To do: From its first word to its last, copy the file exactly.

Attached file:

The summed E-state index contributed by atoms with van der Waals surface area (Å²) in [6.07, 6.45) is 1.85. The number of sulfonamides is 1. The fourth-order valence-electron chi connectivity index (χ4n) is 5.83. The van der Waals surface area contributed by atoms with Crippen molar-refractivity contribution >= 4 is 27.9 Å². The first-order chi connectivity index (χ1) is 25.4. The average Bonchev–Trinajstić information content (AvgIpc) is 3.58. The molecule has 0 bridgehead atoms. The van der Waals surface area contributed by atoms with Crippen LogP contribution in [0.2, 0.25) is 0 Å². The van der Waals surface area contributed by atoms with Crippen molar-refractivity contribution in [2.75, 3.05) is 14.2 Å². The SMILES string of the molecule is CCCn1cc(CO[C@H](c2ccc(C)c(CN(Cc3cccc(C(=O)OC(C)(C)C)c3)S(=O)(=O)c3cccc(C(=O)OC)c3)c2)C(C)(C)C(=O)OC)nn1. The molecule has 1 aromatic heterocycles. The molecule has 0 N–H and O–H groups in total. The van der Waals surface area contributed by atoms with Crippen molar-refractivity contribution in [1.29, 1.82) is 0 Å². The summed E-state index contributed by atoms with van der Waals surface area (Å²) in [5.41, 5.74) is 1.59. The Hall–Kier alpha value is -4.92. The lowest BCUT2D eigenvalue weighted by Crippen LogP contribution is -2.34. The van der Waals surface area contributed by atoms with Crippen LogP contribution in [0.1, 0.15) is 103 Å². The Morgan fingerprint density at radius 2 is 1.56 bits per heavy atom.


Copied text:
The summed E-state index contributed by atoms with van der Waals surface area (Å²) in [6.07, 6.45) is 1.85. The number of sulfonamides is 1. The fourth-order valence-electron chi connectivity index (χ4n) is 5.83. The van der Waals surface area contributed by atoms with Crippen molar-refractivity contribution >= 4 is 27.9 Å². The first-order chi connectivity index (χ1) is 25.4. The average Bonchev–Trinajstić information content (AvgIpc) is 3.58. The molecule has 0 bridgehead atoms. The van der Waals surface area contributed by atoms with Crippen LogP contribution in [0.2, 0.25) is 0 Å². The van der Waals surface area contributed by atoms with Crippen molar-refractivity contribution in [2.75, 3.05) is 14.2 Å². The SMILES string of the molecule is CCCn1cc(CO[C@H](c2ccc(C)c(CN(Cc3cccc(C(=O)OC(C)(C)C)c3)S(=O)(=O)c3cccc(C(=O)OC)c3)c2)C(C)(C)C(=O)OC)nn1. The molecule has 1 aromatic heterocycles. The molecule has 0 N–H and O–H groups in total. The van der Waals surface area contributed by atoms with Crippen molar-refractivity contribution in [1.29, 1.82) is 0 Å². The summed E-state index contributed by atoms with van der Waals surface area (Å²) in [5.41, 5.74) is 1.59. The Hall–Kier alpha value is -4.92. The lowest BCUT2D eigenvalue weighted by Crippen LogP contribution is -2.34. The van der Waals surface area contributed by atoms with Crippen LogP contribution in [0.1, 0.15) is 103 Å². The Morgan fingerprint density at radius 2 is 1.56 bits per heavy atom.